Thirteen-year veteran of Saturday Night Live Seth Meyers took off his sketch comedy hat in favor of host as Late Night.
Seth Meyers’ Late Night debut this past weekend was good…and just that. Just “good.” It wasn’t brilliant, it wasn’t edgy, it wasn’t mind-blowing. In a TV genre that has been dominated by the same formula for five decades, audiences are looking for fresh and funky.
Don’t believe me? Why do you think Jimmy Fallon has had such a meteoric rise in the late night talk show world? He’s versatile, dimensional, and does more than just monologues and interviews. His scripted sketches and lip-synching competitions regularly dominate YouTube and Facebook, creating a digital fanbase in addition to his nightly viewership.
In a day and age where most information is consumed on the web, Meyers has to give us a reason to sit down at a specified hour and watch a show with commercials (WHAT?!?!?). Meyers is funny enough and smart enough to carve out his own niche, but he made no attempt to do so in his Late Night premiere. With Fred Armisen leading the band and Amy Poehler as his guest of note, the show was like a cabaret of Lorne Michaels’ finest.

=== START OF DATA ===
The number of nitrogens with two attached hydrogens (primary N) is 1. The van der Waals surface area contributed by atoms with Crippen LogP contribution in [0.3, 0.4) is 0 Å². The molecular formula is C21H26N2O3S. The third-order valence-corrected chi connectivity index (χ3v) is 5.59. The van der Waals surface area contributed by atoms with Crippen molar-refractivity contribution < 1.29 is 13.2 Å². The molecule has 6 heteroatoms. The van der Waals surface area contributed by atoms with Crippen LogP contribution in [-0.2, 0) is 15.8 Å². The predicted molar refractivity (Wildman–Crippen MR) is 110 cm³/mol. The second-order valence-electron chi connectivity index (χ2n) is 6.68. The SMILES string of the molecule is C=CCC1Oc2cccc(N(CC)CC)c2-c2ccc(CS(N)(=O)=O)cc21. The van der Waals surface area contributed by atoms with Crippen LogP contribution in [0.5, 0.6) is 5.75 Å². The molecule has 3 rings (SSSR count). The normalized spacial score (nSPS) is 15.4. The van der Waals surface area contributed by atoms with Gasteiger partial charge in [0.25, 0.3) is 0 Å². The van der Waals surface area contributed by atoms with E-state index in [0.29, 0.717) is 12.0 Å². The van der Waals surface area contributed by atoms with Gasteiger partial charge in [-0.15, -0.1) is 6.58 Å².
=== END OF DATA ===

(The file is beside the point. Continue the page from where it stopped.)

If Seth Meyers wants to rule Late Night, he’ll need to do it on his own terms.
First and foremost, he’ll need a new opening sequence. His current one is basically SNL without the shots of comedians eating hamburgers in a subway train or whatever it is they do for their title slate. Secondly, he’ll need to explore more narrative voices instead of relying on the tried and true dark irony of Weekend Update. Sure, keep the sarcasm and pessimism, but don’t let it be the only thing going on. Finally, the new Late Night host needs to step outside the rigid pattern of Late Night‘s past and do something completely revolutionary.
Make your mark, Seth Meyers. I have total faith in you.
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Anna is a freelance writer/producer based out of San Francisco. Her writing covers several genres, but her passion lies in humor, entertainment, education and culture.